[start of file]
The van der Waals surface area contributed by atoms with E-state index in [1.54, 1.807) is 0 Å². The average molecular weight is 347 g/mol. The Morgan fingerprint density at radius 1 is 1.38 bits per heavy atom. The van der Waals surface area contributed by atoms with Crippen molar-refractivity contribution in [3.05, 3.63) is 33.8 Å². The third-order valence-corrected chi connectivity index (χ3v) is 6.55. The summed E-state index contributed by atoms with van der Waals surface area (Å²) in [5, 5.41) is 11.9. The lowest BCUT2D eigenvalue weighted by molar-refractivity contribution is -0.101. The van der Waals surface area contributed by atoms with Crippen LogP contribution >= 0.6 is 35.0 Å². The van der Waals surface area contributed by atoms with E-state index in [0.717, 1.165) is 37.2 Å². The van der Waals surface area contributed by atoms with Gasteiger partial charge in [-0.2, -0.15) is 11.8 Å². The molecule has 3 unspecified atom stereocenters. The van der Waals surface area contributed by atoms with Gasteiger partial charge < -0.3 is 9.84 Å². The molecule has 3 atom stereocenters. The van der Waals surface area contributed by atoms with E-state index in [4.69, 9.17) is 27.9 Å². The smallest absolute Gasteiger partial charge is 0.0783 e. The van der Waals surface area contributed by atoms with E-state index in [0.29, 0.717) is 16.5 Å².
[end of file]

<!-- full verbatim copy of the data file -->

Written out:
The van der Waals surface area contributed by atoms with E-state index in [1.54, 1.807) is 0 Å². The average molecular weight is 347 g/mol. The Morgan fingerprint density at radius 1 is 1.38 bits per heavy atom. The van der Waals surface area contributed by atoms with Crippen molar-refractivity contribution in [3.05, 3.63) is 33.8 Å². The third-order valence-corrected chi connectivity index (χ3v) is 6.55. The summed E-state index contributed by atoms with van der Waals surface area (Å²) in [5, 5.41) is 11.9. The lowest BCUT2D eigenvalue weighted by molar-refractivity contribution is -0.101. The van der Waals surface area contributed by atoms with Crippen LogP contribution >= 0.6 is 35.0 Å². The van der Waals surface area contributed by atoms with E-state index in [0.717, 1.165) is 37.2 Å². The van der Waals surface area contributed by atoms with Gasteiger partial charge in [-0.2, -0.15) is 11.8 Å². The molecule has 3 unspecified atom stereocenters. The van der Waals surface area contributed by atoms with Gasteiger partial charge < -0.3 is 9.84 Å². The molecule has 3 atom stereocenters. The van der Waals surface area contributed by atoms with E-state index in [4.69, 9.17) is 27.9 Å². The smallest absolute Gasteiger partial charge is 0.0783 e. The van der Waals surface area contributed by atoms with E-state index in [0.29, 0.717) is 16.5 Å².